Buckbeak writes "I like to carry my Linux systems around with me, on USB flash drives. Typically, SanDisk Cruzers or Kingston HyperX. I encrypt the root partition and boot off the USB stick. Sometimes, the performance leaves something to be desired. I want to be able to do an 'apt-get upgrade' or 'yum update' while surfing but the experience is sometimes painful. What can I do to maximize the performance of Linux while running off of a slow medium? I've turned on 'noatime' in the mount options and I don't use a swap partition. Is there any way to minimize drive I/O or batch it up more? Is there any easy way to run in memory and write everything out when I shut down? I've tried both EXT2 and EXT3 and it doesn't seem to make much difference. Any other suggestions?"
Operating Systems

FreeBSD 6.4 Released 64

hmallett writes "FreeBSD 6.4-RELEASE, the fifth release from the 6-STABLE branch of FreeBSD development, is now available. In addition to being hosted at many FTP sites, ISO images can be downloaded via the BitTorrent tracker, or for users of earlier FreeBSD releases, FreeBSD Update can be used to perform a binary upgrade."
News

Inside Dean Kamen's Seceded Island of Geekery 187

mattnyc99 writes "The new issue of Esquire has a long, in-depth, intricate profile of Dean Kamen and his quest to invent a better world. Earlier this month, we discussed Kamen's Sterling-electric car, but this piece goes into much more detail about how that engine works — he got the original idea from the upmodded Henry Ford artifact in the basement of his insane island lab — and about how his inventions often go overlooked, including the Slingshot water purifier that Stephen Colbert made famous but that no one has actually bought yet. Quoting: 'To get the Slingshot to the 20 percent of the world that doesn't have electricity, Kamen came up with the idea of splitting it in half. Leaving the Stirling aside, he would try to develop a market for his distiller in parts of the developing world that have electricity but not reliable clean water. "There are five hundred thousand little stores in Mexico," he says. "If we can put one of these in 10 percent of them, that's enough to put it in production." That may be the killer app for the distiller.' So, is this guy all hype with overpriced devices, or is time for someone to take his genius (Segway aside) to the mass market?"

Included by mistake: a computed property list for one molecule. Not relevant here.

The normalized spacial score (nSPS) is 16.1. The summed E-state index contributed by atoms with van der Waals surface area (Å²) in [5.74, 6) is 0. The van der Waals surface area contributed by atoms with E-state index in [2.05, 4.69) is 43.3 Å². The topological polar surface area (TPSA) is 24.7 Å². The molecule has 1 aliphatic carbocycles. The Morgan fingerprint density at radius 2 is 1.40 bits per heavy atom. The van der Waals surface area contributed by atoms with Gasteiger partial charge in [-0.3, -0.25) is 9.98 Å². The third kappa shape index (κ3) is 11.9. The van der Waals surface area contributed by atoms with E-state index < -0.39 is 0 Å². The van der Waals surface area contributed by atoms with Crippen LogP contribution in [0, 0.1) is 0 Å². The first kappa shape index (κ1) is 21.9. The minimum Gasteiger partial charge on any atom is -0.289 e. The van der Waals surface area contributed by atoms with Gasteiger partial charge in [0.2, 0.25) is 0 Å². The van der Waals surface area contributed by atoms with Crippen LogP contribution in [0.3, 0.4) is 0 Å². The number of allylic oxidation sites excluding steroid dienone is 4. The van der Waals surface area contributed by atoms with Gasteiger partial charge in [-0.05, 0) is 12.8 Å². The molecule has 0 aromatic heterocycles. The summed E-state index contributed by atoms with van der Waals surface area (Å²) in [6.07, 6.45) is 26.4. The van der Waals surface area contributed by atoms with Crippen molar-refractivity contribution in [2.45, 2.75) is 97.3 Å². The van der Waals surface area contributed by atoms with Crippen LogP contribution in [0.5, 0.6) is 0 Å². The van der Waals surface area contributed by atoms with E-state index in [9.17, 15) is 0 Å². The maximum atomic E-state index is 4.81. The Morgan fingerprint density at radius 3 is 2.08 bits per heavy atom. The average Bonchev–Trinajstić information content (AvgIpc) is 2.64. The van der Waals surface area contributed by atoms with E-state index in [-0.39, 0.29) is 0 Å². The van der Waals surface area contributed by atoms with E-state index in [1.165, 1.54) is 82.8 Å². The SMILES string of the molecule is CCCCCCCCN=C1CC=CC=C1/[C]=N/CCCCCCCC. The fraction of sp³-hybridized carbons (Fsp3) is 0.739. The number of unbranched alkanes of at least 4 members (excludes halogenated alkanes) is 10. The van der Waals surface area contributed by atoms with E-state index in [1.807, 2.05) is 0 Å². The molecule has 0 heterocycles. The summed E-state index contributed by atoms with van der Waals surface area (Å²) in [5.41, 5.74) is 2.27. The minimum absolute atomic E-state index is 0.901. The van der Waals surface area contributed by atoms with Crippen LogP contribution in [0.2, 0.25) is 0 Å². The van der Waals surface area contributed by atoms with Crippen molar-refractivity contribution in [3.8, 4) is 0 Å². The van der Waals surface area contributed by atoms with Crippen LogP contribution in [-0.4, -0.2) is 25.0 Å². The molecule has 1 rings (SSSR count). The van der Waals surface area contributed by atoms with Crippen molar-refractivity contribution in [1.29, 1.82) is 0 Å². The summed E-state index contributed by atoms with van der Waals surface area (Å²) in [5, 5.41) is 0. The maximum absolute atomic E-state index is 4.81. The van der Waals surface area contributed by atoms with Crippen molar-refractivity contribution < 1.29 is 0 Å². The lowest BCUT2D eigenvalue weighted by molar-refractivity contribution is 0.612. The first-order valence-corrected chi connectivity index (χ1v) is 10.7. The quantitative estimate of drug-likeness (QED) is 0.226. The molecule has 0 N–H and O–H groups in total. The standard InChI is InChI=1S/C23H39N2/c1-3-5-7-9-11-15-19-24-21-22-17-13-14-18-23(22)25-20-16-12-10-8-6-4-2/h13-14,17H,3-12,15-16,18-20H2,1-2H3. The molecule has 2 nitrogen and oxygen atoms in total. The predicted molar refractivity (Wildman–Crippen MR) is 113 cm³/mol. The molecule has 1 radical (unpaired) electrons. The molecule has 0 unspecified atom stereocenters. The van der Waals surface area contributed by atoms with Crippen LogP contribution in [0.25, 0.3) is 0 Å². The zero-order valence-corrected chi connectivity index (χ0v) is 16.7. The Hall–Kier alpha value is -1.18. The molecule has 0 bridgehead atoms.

Image

US Officials Flunk Test On Civic Knowledge Screenshot-sm 334

A test on civic knowledge given to elected officials proved that they are slightly less knowledgeable than the uninformed people who voted them into office. Elected officials scored a 44 percent while ordinary citizens managed an amazing 49 percent on the 33 questions compiled by the Intercollegiate Studies Institute. "It is disturbing enough that the general public failed ISI's civic literacy test, but when you consider the even more dismal scores of elected officials, you have to be concerned," said Josiah Bunting, chairman of the National Civic Literacy Board at ISI. The three branches of government aren't the Nina, the Pinta, and the Santa Maria?
Image

Woman Unable To Recognize Voices, Unless It's Sean Connery Screenshot-sm 68